Spasticity management is designed for adults or children who experience spasticity (involuntary muscle stiffness) as a result of neurological injury or disease. This excessive muscle tone can interfere with a person’s ability to function or make care giving difficult. By intervening to reduce spasticity, patients can achieve efficiency and quality of movement, plus pain reduction.
Spasticity is a type of muscle stiffness that can occur as a result of damage to the spinal cord or brain, and it is a common symptom in people with stroke, multiple sclerosis, cerebral aneurysms, brain and spinal cord trauma, tumors, and hypoxia (a lack of oxygen). Spasticity can be seen by itself, but it occurs more often in conjunction with weakness, pain, poor coordination, or loss of feeling.
Spasticity can have a profound effect on the lives of those with brain and spinal cord injuries. Often, stiffness makes it difficult to walk, eat, dress, bathe, transfer in and out of bed, or go to the bathroom. Sometimes, particularly in patients with spinal cord injury or multiple sclerosis, spasticity can result in painful spasms in the thighs and legs.
The diagnosis of spasticity usually requires no special equipment. A physician specializing in neurological surgery, neurology, or rehabilitation medicine can make the diagnosis simply by examining a patient. In cases of severe spasticity where joints are nearly “frozen”, the diagnosis can be more difficult.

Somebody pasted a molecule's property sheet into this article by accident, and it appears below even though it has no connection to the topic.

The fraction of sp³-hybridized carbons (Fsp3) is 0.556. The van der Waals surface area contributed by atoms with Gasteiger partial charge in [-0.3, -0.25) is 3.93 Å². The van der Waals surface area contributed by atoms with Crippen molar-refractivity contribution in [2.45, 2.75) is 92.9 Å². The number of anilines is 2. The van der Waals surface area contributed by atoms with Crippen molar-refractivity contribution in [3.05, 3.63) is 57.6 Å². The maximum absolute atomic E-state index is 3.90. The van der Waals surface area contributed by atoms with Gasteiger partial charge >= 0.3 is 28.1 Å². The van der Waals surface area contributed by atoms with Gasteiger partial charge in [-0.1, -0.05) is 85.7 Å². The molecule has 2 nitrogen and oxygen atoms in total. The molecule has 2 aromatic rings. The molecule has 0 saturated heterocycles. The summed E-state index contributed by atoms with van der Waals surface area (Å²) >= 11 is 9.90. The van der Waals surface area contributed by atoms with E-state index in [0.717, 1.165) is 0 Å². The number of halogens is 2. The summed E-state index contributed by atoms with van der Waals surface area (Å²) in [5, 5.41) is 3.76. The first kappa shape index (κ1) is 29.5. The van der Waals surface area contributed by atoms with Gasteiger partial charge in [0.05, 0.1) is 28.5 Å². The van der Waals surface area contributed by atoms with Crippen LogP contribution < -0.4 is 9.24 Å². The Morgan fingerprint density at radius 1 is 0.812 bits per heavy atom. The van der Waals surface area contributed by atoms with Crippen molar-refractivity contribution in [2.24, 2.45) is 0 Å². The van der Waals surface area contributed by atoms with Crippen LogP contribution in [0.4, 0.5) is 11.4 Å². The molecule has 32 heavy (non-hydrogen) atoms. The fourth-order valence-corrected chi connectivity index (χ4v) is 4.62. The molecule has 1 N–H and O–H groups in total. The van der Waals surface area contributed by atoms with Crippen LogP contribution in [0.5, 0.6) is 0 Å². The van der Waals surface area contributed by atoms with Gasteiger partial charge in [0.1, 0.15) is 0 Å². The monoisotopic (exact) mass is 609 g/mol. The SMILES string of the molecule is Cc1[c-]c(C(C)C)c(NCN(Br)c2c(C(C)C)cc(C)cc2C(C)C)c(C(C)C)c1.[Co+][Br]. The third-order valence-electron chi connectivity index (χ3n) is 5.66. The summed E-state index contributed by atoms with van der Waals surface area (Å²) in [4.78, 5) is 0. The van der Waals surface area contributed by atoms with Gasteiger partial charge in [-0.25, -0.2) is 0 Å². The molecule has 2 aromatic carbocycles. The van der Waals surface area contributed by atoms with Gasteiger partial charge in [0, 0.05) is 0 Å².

Once a patient explains his or her symptoms, rehabilitation physicians and occupational therapists work together to determine which muscles are causing the most difficulty. This usually is done by observing a person walk or perform or simulate daily activities, or by reviewing a detailed description of a patients daily difficulties.
In many cases, spasticity can be managed effectively with a variety of treatments. If many muscle groups are involved, oral medications can be beneficial. When the condition involves a few muscles in one or two limbs, a variety of injections can be used, such as botulinum toxin. Physical and occupational therapy compliment many treatment approaches.
For more information about physiatry, physical rehabilitation medicine, medical conditions or to setup an appointment, contact Stan Mathew, MD.